In cases of bird flu infection, symptoms can vary widely and patients may even remain asymptomatic. In severe instances, individuals may develop lung injury or severe respiratory distress syndrome. Initial symptoms often include high-grade fever, a runny nose, throat pain, dry cough, diarrhea and nausea. 
Additionally, patients may experience vomiting, extreme fatigue and lethargy. This diverse range of symptoms highlights the complexity of H9N2 infections and the importance of prompt medical attention, particularly for those exhibiting severe respiratory distress or other alarming signs. 
Ways to prevent virus transmission 
Mule shares that preventing the transmission of the H9N2 virus involves a dual approach, encompassing stringent biosecurity measures in poultry farms and adherence to standard precautions in humans. In poultry farms, it’s crucial to implement strict biosecurity protocols. This includes separating different bird species to minimise the risk of cross-contamination, maintaining proper sanitation practices and limiting exposure to wild birds, which can serve as potential carriers of the virus. 

Regular sanitisation of poultry facilities is essential to reduce the environmental persistence of the virus and mitigate the risk of transmission among bird populations, remarks Sen. Additionally, proper hand hygiene among poultry workers is paramount, particularly those handling the feces and fluids of birds. Workers should exercise utmost care, ensuring that they change their clothing after leaving the poultry premises to prevent the inadvertent spread of the virus. 
In the human context, standard precautions play a pivotal role in reducing the risk of H9N2 infection. Frequent handwashing is a fundamental preventive measure, as the virus can be transmitted through respiratory droplets or by touching contaminated surfaces. Individuals, especially those working with poultry, should avoid direct contact with sick birds and prioritise the use of personal protective equipment (PPE) such as masks and gloves to minimise exposure.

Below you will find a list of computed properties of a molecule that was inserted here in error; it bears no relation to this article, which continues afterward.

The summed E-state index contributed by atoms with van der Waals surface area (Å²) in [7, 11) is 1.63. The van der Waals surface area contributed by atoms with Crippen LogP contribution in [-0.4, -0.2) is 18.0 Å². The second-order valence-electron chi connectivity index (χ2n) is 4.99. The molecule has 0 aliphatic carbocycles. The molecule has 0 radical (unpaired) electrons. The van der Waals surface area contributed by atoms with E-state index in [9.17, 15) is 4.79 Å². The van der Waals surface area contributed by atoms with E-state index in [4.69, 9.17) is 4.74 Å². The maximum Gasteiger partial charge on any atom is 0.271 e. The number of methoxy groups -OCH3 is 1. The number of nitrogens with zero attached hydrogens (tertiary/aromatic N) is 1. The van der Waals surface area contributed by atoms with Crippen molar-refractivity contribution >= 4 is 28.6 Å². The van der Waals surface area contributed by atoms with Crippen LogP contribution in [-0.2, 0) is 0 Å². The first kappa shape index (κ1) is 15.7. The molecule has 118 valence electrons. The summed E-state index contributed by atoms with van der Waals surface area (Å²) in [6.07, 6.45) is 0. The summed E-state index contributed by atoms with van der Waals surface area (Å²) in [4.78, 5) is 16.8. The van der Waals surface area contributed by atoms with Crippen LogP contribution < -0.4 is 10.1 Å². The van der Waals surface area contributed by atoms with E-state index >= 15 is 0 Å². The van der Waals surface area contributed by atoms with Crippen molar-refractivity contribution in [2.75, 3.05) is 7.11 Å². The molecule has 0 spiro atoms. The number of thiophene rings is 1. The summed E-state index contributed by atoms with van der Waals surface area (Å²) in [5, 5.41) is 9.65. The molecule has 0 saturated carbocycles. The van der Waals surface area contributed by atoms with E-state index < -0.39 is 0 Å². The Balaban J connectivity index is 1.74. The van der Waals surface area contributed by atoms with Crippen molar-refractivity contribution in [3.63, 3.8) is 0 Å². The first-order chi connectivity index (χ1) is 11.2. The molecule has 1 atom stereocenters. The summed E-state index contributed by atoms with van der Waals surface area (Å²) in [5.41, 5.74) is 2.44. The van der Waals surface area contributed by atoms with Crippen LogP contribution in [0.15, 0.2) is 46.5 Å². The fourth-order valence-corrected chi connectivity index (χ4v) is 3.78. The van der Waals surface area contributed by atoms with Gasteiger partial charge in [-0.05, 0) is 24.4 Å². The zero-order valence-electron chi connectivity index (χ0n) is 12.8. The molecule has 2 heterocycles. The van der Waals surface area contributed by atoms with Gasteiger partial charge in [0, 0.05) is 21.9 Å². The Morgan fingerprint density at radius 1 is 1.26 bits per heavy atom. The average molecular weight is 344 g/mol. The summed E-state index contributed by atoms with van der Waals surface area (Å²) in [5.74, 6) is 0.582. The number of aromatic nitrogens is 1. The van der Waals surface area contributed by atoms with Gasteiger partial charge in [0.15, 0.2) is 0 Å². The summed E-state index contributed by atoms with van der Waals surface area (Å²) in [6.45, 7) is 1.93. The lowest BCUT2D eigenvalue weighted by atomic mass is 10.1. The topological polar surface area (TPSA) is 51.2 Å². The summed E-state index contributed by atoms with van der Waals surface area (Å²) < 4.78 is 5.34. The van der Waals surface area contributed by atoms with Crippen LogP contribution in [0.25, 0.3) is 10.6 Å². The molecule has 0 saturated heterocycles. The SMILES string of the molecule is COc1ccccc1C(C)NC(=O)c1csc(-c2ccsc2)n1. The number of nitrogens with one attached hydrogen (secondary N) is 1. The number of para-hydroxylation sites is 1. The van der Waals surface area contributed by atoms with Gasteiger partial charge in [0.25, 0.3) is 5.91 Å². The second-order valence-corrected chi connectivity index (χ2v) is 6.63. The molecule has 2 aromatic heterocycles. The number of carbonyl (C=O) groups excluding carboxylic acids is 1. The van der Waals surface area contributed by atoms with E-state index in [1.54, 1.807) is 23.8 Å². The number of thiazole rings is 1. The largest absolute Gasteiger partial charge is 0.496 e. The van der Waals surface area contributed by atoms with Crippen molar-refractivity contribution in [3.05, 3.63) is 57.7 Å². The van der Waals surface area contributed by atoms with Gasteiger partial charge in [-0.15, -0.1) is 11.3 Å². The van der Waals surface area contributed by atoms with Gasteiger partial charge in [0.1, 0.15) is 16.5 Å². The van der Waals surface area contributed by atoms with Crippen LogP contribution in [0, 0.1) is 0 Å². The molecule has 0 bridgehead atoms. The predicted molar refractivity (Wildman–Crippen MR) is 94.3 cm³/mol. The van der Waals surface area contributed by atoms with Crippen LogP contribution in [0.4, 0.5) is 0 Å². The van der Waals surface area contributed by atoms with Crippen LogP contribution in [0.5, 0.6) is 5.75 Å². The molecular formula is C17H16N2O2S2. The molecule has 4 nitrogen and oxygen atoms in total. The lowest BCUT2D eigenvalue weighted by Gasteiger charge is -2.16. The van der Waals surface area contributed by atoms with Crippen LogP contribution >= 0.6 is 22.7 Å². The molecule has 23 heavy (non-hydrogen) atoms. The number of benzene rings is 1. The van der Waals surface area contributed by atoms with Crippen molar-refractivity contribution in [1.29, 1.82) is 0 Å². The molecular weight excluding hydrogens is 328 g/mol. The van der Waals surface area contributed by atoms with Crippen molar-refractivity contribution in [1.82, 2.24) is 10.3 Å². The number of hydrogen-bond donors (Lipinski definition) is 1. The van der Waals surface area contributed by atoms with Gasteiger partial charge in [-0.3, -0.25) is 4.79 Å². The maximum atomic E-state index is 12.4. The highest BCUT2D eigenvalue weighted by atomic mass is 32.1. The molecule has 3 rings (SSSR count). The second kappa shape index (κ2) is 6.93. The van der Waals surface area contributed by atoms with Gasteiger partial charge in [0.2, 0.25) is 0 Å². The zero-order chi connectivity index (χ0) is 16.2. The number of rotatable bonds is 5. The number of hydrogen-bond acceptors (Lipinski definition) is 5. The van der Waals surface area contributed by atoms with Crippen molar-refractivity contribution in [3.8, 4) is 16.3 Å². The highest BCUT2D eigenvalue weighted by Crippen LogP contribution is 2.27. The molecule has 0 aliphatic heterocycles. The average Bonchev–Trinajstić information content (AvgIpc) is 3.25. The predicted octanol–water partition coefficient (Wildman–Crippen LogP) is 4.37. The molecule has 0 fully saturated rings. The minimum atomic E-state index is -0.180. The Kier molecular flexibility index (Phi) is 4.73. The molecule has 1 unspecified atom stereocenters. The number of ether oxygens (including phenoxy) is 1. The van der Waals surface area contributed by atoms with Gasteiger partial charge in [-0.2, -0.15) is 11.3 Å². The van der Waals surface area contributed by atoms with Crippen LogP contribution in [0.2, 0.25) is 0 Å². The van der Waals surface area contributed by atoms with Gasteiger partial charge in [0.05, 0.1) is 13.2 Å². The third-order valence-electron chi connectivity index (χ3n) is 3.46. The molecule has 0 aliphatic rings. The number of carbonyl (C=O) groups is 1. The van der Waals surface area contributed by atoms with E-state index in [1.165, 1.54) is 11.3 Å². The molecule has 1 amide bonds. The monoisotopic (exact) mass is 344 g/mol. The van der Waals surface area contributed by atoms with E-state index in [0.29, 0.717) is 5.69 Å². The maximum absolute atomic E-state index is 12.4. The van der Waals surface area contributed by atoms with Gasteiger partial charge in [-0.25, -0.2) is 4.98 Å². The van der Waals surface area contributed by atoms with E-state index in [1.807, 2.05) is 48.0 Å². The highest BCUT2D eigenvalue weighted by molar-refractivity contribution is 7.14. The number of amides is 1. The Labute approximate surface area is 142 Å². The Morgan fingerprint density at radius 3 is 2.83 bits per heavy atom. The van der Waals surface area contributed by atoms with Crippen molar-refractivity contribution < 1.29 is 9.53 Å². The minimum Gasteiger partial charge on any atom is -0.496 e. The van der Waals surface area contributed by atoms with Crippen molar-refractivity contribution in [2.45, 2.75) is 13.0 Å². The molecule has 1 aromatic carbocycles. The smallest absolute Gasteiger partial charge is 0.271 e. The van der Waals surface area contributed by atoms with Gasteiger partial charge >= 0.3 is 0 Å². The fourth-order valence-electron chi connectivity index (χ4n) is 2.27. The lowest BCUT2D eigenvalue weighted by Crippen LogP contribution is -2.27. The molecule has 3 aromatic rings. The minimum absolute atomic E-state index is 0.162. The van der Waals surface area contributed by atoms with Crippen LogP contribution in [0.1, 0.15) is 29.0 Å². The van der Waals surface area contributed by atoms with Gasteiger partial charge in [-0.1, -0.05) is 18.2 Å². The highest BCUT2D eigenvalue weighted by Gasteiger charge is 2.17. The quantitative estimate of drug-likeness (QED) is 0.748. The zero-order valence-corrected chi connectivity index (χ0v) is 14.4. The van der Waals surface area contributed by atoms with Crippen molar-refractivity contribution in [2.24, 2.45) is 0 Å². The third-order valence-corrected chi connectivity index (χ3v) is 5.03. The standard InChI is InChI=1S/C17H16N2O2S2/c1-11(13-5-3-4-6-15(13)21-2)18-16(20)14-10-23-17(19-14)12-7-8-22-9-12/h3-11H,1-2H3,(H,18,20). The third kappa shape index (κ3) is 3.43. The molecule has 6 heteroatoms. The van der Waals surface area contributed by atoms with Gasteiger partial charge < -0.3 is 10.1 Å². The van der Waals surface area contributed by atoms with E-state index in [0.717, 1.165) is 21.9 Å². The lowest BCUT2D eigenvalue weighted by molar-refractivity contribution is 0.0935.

Sen emphasises that during an epidemic, the consumption of raw meat is strongly discouraged to avoid any risk of contracting the virus. Cooking meat thoroughly is recommended to ensure the inactivation of the virus and reduce the likelihood of transmission through consumption. 
How severe is the H9N2 virus? 
The severity of H9N2 infection exhibits a spectrum, with the majority of cases being mild, but there have been instances of severe outcomes. According to Mule, while most individuals infected with H9N2 experience mild symptoms, the virus has the potential to lead to severe complications and fatal outcomes have been reported. 

The potential for the H9N2 virus to become endemic is contingent on several factors, as outlined by Mule. The adaptability of the virus, the effectiveness of control measures and the presence of susceptible hosts all play crucial roles in determining whether the virus establishes a continuous cycle within a population. 
Certain populations are identified as more vulnerable to severe outcomes from H9N2 infection, as mentioned by Sen. The elderly population, immunocompromised individuals, those with underlying multiple comorbidities and lung diseases, as well as cardiac patients with uncontrolled sugars, are at heightened risk. 

Pregnant women should also exercise caution, as the disease tends to progress more severely in this group. This underscores the importance of targeted protective measures, surveillance, and early medical intervention for these high-risk populations to minimise the impact of H9N2 infection. 

Continuous monitoring and intervention efforts are deemed crucial in preventing the establishment of an endemic cycle, emphasising the need for sustained vigilance and proactive measures to curb the virus's spread. 

However, Sen suggests that, despite its capacity to cause illness, the H9N2 virus is not highly lethal. Sen notes that the virus's concern lies in its potential to create an epidemic, driven by various mutations occurring in zoonotic diseases. While not inherently deadly, the virus's ability to undergo mutations poses challenges in predicting and controlling its behaviour, contributing to its potential epidemic potential.